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Prof. Joselito Guianan Chan's The Labor Code of the Philippines, Annotated, Labor Relations, Volume II of a 3-Volume Series 2017 Edition, 5th Revised Edition,
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G.R. No. 85014 March 22, 1991


Semproniano S. Ochoco for petitioner.chanrobles virtual law library

Vicente R. Guzman for private respondent.


This is a petition for certiorari under Rule 65 of the Rules of Court seeking the annulment of the resolution of the respondent National Labor Relations Commission dated September 9, 1988 in NLRC NCR-5-1803-86 entitled, "Rosalinda L. Vargas, Complainant-Appellee v. Kwikway Engineering Works, Respondent-Appellant," which affirmed the decision of the Labor Arbiter ordering the reinstatement of respondent Vargas.chanroblesvirtualawlibrarychanrobles virtual law library

The antecedent facts are as follows:chanrobles virtual law library

Petitioner is a corporation engaged in the business of fabrication of machine parts and allied works. Respondent Vargas was formerly employed by petitioner company as bookkeeper and secretary of its Cubao branch. As bookkeeper, it was her duty to fill up the check vouchers and indicate therein the name of the customer agent and the amount payable to each before they are presented to the agents for signing.chanroblesvirtualawlibrarychanrobles virtual law library

On March 20, 1986, the newly designated branch manager of petitioner's Cubao branch discovered that several blank vouchers already contained the signatures of the mechanic agents. Thus, the branch manager confronted the branch cashier in charge of the vouchers, Marina Corpus, concerning the irregularity. Corpus explained that respondent Vargas was aware of this practice. When asked for an explanation about the matter, respondent Vargas stated that the aforesaid procedure has been the practice in that office since the time of the former branch manager who had knowledge thereof This was however later denied by the former manager of the Cubao branch office.chanroblesvirtualawlibrarychanrobles virtual law library

On November 23, 1986, branch manager Lazaro informed the head office with what he discovered. Petitioner company's assistant vice-president then conducted an investigation on the matter.chanroblesvirtualawlibrarychanrobles virtual law library

On the following day, respondent Rosalinda Vargas and Marina Corpus were placed under preventive suspension for an indefinite period of time on the ground of loss of trust and confidence in connection with check vouchers 6339, 6340, 6341, 6342, 6343 and 6344.chanroblesvirtualawlibrarychanrobles virtual law library

Sometime in the last week of April, 1986, respondent Vargas went to the head office upon instruction of petitioner, where she was informed of the result of the investigation. Petitioner offered her a chance to resign with separation pay, which she accepted.chanroblesvirtualawlibrarychanrobles virtual law library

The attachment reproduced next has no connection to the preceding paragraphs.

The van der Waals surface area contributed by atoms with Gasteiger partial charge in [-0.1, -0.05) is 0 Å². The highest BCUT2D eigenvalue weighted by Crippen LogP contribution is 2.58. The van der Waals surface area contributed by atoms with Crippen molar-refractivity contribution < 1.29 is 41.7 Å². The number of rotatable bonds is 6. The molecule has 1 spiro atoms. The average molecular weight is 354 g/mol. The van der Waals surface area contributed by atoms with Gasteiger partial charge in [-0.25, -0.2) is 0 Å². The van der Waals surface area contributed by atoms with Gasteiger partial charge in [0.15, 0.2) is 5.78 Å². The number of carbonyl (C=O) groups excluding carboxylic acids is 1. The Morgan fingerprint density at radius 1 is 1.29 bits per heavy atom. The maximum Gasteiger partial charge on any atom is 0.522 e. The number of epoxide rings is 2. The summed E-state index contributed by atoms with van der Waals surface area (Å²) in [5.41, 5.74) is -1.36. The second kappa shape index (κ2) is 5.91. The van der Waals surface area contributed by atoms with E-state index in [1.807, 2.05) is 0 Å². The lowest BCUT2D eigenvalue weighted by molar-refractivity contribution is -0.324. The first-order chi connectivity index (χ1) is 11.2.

However, on May 26, 1988, the Labor Arbiter rendered a decision directing the reinstatement of respondent Vargas to her former position with backwages.chanroblesvirtualawlibrarychanrobles virtual law library

Not satisfied with the decision, petitioner appealed to the respondent Commission. On September 9, 1988, the respondent Commission affirmed the decision of the labor arbiter.chanroblesvirtualawlibrarychanrobles virtual law library

Hence, this petition. The two issues to be resolved in this case are: a) Whether or not the dismissal of respondent Vargas was for a just and valid cause: and 2) whether or not respondent Vargas was deprived of her constitutional right to due process.chanroblesvirtualawlibrarychanrobles virtual law library

Anent the first issue, petitioner contends that the nature of the position of respondent Vargas, which involves the preparation of vouchers and handling of funds involves trust and confidence. It also maintains that private respondent's acts of dishonesty as well as her active participation in violating and infringing company accounting procedure which allowed the cashier to personally misappropriate sums of money provide sufficient basis for dismissing respondent. Petitioner further submits that respondent Vargas was aware that her cashier Marina Corpus was committing acts of dishonesty and misappropriation of company funds but she did not report the matter to her superiors in the company. Petitioner argues that the actuations of respondent Vargas were in violation of the company's code of conduct, which is punishable by dismissal.chanroblesvirtualawlibrarychanrobles virtual law library